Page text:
This one’s worth skipping.

Angelo (left) asks Jobe if he would like to try a game.

Absurd; insulting to Mr. King

When I heard the title, The Lawnmower Man, what crossed my mind was a serial killer whose weapon of choice was a lawnmower, especially since I discovered it was based on a story by Stephen King. A trippy, Tron-like science fiction film is probably the last thing I expected, but that’s what it is.

Did I say based on Stephen King? I meant inspired by Stephen King. Okay, no. I mean they made a movie that shared the title with a short story by King, who had the following to say: “The movie bore no meaningful resemblance to my story”. He then sued the filmmakers for attaching his name to the title. Honestly, I find that story a bit funny. The Lawnmower Man is nevertheless a film that starts off somewhat touching but it becomes increasingly pointless to even attempt to take it seriously, especially when a killer with a lawnmower does show up briefly.

Pierce Brosnan plays Dr. Angelo, a scientist hired by Virtual Space Industries, where he works to increase the intelligence of a chimp using special drugs and virtual reality. Yes, the film is about virtual reality and how somehow it makes one smarter. The experiment works but the now intelligent chimp escapes the lab and finds shelter in a shack near the local church. There he befriends a mentally retarded but kind greenskeeper Jobe Smith (Jeff Fahey) who was harshly raised by the local priest Father McKeen (Jeremy Slate) and with more love by McKeen’s brother Terry (Geoffrey Love). The chimp gets killed eventually, devastating Jobe. So yes, Jobe is the titular lawnmower man.

This isn’t the last Angelo sees of Jobe, though. Angelo decides to run the same experiment on Jobe and make him less of an idiot that gets pushed around by all. After showing Jobe and a local boy named Peter (Austin O’Brien) some virtual reality games, he convinces Jobe to take part in the procedure. Indeed, the experiment does make Jobe smart. He is finally able to stand up to local bully Jake (John Laughlin) and to flirt with a local girl named Marnie (Jenny Wright). At one point, Jobe brings Marnie into the virtual reality-machine and they have cyber sex. Was my laughter during this scene intended?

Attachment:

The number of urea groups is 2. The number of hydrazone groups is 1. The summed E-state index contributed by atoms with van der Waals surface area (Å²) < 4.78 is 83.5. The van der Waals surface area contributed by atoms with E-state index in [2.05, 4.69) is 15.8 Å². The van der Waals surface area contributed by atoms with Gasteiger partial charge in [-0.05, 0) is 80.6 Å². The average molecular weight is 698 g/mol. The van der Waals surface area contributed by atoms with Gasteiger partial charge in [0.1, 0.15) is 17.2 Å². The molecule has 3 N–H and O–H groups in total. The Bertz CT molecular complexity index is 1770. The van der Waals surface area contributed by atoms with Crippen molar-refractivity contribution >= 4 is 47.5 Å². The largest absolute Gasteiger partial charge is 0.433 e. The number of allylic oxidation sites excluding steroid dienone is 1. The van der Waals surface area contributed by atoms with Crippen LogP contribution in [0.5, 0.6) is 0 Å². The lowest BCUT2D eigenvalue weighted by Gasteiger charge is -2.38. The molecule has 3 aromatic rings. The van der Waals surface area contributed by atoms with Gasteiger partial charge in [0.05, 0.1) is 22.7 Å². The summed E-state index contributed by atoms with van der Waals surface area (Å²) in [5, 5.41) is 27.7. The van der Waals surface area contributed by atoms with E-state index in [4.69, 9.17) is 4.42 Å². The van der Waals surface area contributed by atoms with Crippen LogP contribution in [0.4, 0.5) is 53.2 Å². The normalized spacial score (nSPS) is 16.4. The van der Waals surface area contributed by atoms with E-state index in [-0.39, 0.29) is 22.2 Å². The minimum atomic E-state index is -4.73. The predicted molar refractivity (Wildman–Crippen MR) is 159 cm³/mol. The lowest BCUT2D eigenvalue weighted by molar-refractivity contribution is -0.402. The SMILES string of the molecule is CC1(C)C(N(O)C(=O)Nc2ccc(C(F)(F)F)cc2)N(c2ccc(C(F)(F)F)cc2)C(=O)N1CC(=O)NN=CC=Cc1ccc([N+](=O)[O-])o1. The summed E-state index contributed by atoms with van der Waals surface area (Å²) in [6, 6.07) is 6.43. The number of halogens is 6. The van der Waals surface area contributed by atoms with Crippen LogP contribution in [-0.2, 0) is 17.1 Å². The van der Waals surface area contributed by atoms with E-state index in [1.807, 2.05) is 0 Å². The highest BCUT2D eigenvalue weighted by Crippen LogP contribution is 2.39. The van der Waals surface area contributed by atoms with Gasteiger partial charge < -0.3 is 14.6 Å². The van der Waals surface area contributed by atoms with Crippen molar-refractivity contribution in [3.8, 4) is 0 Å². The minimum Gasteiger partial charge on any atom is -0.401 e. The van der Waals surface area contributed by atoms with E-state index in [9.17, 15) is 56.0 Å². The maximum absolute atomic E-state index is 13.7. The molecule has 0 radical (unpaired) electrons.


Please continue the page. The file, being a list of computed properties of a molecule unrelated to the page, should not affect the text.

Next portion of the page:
Even in cybersapce Jobe cannot escape religious overtones.

The experiment, however, also makes Jobe more evil and for some reason he acquires telekinetic powers as well, and the ways he gets his revenge on Jake and Father McKeen get truly gruesome. One of the most laughable scenes in the film is Jobe using his abilities to set McKeen on fire. Trying to generate CG-fire is not something these filmmakers should’ve attempted.

The Lawnmower Man provides us with silly imagery, hammy performances, a story that makes little sense and religious overtones all over the place. A synthesized choir provides most of the soundtrack for the whole thing. Something I liked, though, was the character of Jobe as well as Fahey’s portrayal of him, at least until he becomes a cheesy killing machine who Angelo has to stop before he goes back into the machine and becomes the greatest virus known to man. I dare you to watch the scene where he kills Peter’s mean father without laughing at least a little bit. Nevertheless, as he was evolving, Jobe was a rather fascinating character.

The virtual reality is interesting to look at but far from impressive. It looks much more like virtual than it looks like reality and compared to the CGI in The Abyss and Terminator 2, which both came out before The Lawnmower Man, it looks quite awful at times, particularly scenes that look like they belong in one of those MrChriddof-videos on YouTube. But then again, James Cameron had much more money and could therefor afford more outstanding visual effects. I’m not sure the makers of this film were very rich.

Speaking of Terminator 2, I looked at a picture of one of the DVD covers for this film and my jaw dropped when the critic’s quote stated that The Lawnmower Man is even better than Terminator 2. I could not believe someone sat down and wrote that. Reminds me of the text that claimed Highlander 2 is the smartest sci-fi thriller since Blade Runner. No. Does not compute! You just don’t write something like that.

Someone has already made the joke that if these people made another film, set in space, it would probably be called The Leafblower Man. I on the other hand, think they would try to cash in on Stephen King again by putting a stuffed clown in it and call it It.

2/5 whatever.